Due to the construction of the fuel fired furnace 210 the crucible containing the metallic material must be vertically lowered into and lifted out of the opening 212 of the furnace by lifting tongs 218 as illustrated in FIG. 2B. The lifting tongs 218 are manipulated by two operators, one at either end of the lifting tongs 218. The two operators by manipulating the lifting tongs 218 causes the fingers 220 of the lifting tongs 218 to clamp about the crucible 214. The crucible 214 is then lifted out of the opening 212 of the furnace 210 in the vertical direction. Once the crucible 214 containing the melted material has been lifted out of the opening 212 of the furnace 210, the crucible 214 is then placed on the floor of the foundry within a pouring ring 222 of pouring tongs 224 as illustrated in FIGS. 2C and 2D. The pouring tongs 224 have a pouring finger 226 which clamps over the lip of the crucible 214 to prevent the crucible 214 from slipping out of the pouring ring 222 during pouring. Two operators are also necessary for manipulating the pouring tongs 224. One of the operators acts as a fulcrum while the other operator acts as the controller. The controller tilts the crucible 214 to control the pouring of the melted material by use of the handlebars 226.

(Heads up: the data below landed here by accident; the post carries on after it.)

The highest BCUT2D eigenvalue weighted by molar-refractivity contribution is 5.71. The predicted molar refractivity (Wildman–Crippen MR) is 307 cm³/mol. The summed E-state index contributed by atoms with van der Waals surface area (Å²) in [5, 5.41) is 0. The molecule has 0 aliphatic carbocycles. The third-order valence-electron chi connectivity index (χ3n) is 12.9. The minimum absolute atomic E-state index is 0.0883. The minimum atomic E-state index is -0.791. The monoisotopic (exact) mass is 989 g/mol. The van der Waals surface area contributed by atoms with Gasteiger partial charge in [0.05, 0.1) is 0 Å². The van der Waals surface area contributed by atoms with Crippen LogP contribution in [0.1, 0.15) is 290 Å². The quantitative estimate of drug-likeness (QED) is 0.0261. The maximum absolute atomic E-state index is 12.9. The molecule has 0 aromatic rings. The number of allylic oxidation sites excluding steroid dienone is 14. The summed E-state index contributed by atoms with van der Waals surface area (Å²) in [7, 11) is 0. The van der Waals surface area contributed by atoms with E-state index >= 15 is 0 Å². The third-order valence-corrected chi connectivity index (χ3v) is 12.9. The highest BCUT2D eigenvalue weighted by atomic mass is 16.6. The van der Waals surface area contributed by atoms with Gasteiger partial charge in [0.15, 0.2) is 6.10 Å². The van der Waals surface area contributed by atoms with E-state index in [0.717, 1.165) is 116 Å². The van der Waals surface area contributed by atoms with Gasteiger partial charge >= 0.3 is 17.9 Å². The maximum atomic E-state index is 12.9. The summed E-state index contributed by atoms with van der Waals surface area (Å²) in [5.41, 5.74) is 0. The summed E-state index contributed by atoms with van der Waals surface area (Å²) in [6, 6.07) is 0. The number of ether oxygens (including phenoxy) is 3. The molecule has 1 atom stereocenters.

Thus, the crucible containing the melted material is handled a first time when the crucible is lifted from the opening of the furnace and placed on the floor of the foundry using lifting tongs and a second time when the crucible is lifted from the floor of the foundry and the melted material is poured into the mold using the pouring tongs. Handling a melted material at temperatures sometimes as high as 2000 fahrenheit can be extremely dangerous for the professional as well as the non-professional such as hobbyist and artist. Injury to the operator or damage to the surrounding area may occur.